SCENE in PART FIRST
Our people know it too—those who can peer
Behind the scenes of this poor painted show
Called soldiering!—The Act has failed, must fail,
As my right honourable friend well proved
When speaking t'other night, whose silencing
By his right honourable vis-a-vis
Was of the genuine Governmental sort,
And like the catamarans their sapience shaped
All fizzle and no harm. (Laughter.) The Act, in brief,
Effects this much : that the whole force of England
Is strengthened by—eleven thousand men !
So sorted that the British infantry
Are now eight hundred less than heretofore !
In Ireland, where the glamouring influence Of the right honourable gentleman Prevails with magic might, eleven men Have been amassed. And in the Cinque-Port towns, Where he is held in absolute veneration, His method has so quickened martial fire As to bring in—one man. O would that man Might meet my sight! (Laughter.) A Hercules, no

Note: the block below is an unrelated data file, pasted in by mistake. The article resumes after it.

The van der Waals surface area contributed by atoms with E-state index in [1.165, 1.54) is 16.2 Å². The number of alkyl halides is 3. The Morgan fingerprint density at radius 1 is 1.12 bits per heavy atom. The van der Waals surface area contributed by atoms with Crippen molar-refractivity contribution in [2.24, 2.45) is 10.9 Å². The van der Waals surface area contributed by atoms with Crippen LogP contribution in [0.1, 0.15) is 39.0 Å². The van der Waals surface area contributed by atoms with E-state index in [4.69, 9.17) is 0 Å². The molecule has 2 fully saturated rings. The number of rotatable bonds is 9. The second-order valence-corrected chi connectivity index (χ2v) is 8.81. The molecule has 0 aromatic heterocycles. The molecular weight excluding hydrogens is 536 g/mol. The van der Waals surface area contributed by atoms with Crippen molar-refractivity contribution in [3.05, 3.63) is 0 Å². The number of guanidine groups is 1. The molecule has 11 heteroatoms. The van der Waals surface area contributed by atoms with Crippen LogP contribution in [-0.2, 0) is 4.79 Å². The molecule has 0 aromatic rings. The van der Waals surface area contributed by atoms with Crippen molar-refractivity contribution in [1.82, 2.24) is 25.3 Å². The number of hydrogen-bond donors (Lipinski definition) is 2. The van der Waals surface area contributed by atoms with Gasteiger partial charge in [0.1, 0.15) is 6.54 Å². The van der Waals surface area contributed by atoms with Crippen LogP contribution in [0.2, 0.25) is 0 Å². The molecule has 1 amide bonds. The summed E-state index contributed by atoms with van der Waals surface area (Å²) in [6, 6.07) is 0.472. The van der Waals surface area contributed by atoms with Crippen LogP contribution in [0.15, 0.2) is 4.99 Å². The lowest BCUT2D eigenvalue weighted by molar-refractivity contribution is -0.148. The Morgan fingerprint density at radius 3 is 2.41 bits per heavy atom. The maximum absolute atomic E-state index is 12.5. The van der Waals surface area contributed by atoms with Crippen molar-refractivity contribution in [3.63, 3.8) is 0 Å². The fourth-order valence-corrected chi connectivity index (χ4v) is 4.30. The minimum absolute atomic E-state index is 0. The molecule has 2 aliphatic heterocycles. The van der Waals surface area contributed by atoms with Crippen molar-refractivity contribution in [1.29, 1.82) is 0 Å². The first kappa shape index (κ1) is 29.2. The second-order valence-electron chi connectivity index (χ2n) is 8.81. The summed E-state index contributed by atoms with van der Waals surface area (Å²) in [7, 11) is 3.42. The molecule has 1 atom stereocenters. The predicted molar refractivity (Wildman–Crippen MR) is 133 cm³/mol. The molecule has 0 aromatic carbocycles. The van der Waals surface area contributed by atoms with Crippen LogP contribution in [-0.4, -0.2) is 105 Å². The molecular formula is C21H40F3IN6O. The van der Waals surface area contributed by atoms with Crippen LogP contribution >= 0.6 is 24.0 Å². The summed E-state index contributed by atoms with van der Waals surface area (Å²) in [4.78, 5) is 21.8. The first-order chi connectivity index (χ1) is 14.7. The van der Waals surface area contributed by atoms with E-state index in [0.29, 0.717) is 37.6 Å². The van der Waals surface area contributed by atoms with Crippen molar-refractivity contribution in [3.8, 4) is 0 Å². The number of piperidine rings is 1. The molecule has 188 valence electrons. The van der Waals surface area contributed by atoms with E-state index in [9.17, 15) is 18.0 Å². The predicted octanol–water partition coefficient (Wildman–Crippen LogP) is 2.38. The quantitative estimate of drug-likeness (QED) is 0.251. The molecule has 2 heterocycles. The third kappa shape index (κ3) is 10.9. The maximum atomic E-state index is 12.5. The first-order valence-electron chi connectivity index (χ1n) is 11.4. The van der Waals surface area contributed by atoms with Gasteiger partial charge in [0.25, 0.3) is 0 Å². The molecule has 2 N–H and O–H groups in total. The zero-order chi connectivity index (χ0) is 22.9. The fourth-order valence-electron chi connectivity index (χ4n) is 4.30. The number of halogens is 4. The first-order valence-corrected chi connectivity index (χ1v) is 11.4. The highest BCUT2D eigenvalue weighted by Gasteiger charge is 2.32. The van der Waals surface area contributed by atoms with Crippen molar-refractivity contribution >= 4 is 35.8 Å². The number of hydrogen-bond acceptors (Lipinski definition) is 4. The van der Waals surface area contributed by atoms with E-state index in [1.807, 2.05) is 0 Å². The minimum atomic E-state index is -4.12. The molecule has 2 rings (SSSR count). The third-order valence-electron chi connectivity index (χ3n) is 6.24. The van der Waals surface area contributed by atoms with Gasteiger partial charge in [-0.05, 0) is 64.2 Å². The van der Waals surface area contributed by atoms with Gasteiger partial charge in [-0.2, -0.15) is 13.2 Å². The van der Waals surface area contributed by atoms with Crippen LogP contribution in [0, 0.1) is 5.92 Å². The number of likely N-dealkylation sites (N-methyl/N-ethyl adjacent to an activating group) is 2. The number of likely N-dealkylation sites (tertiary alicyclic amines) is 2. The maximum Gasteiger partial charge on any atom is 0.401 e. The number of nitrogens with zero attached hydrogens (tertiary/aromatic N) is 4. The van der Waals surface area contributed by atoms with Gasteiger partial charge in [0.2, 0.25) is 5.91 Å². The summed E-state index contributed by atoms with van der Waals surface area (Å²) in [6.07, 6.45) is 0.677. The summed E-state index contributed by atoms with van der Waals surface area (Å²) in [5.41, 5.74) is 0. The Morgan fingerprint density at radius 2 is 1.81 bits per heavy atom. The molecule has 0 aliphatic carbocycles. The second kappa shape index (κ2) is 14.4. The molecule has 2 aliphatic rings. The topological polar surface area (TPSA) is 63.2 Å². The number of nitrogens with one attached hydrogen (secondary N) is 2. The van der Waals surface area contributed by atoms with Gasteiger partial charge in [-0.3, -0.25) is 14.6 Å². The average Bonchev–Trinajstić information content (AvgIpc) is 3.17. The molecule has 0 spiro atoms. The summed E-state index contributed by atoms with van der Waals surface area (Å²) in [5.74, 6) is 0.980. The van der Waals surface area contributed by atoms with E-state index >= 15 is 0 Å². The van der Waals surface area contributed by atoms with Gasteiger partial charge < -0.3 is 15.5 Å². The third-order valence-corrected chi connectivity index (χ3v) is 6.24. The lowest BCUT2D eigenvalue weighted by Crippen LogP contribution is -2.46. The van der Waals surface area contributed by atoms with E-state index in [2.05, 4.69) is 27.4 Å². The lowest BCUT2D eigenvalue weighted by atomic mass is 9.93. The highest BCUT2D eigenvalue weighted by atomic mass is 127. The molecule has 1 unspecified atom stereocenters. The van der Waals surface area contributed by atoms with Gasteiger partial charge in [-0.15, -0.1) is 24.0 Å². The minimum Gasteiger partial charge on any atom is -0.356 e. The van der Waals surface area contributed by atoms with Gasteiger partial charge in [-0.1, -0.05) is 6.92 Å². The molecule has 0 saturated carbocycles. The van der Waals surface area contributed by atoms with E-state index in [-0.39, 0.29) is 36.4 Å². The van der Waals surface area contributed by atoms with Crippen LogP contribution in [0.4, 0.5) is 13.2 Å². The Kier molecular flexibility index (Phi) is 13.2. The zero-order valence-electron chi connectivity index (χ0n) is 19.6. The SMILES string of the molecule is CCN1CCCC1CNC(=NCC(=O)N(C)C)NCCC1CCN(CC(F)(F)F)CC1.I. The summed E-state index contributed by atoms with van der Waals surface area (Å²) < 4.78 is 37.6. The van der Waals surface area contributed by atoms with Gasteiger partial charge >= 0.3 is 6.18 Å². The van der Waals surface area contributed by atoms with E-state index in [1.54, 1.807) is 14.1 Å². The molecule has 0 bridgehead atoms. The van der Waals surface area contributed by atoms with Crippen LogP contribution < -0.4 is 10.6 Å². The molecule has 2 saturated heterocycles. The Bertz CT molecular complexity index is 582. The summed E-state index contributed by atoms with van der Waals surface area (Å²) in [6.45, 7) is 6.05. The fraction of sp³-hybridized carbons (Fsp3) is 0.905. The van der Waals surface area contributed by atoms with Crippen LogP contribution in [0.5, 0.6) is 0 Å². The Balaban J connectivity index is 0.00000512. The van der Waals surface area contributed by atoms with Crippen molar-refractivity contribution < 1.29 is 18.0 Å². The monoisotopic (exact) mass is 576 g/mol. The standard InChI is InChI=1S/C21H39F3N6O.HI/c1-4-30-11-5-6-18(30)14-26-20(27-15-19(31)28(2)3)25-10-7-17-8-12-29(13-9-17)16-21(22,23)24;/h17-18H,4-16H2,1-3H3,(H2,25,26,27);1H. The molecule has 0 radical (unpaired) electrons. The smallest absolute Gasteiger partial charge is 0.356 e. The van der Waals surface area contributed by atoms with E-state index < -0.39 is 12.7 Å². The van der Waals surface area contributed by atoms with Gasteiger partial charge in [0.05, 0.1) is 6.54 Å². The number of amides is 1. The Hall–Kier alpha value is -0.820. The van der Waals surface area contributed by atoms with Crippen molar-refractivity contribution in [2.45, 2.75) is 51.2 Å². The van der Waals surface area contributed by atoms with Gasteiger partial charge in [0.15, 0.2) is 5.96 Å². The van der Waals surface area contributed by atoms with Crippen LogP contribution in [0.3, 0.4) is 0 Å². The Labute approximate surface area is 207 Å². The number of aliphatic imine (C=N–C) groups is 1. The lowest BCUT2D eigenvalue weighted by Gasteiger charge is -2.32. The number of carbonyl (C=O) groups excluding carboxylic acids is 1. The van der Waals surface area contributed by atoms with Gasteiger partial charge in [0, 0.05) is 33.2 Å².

A god-like emanation from this Act, Who with his single arm will overthrow All Buonapartes legions ere their keels Have scraped one pebble of our fortless shores! . . . Such is my motion, sir, and such my mind.
' [He sits down amid cheers.
The candle-snuffers go round, and PITT rises. During the momentary pause before he speaks the House assumes an attentive stillness, in which can be heard the rustling of the trees without, a horn from an early coach, and the voice of the watch crying the hour.
Not one on this side but appreciates Those mental gems and airy pleasantries Flashed by the honourable gentleman, Who shines in them by birthright. Each device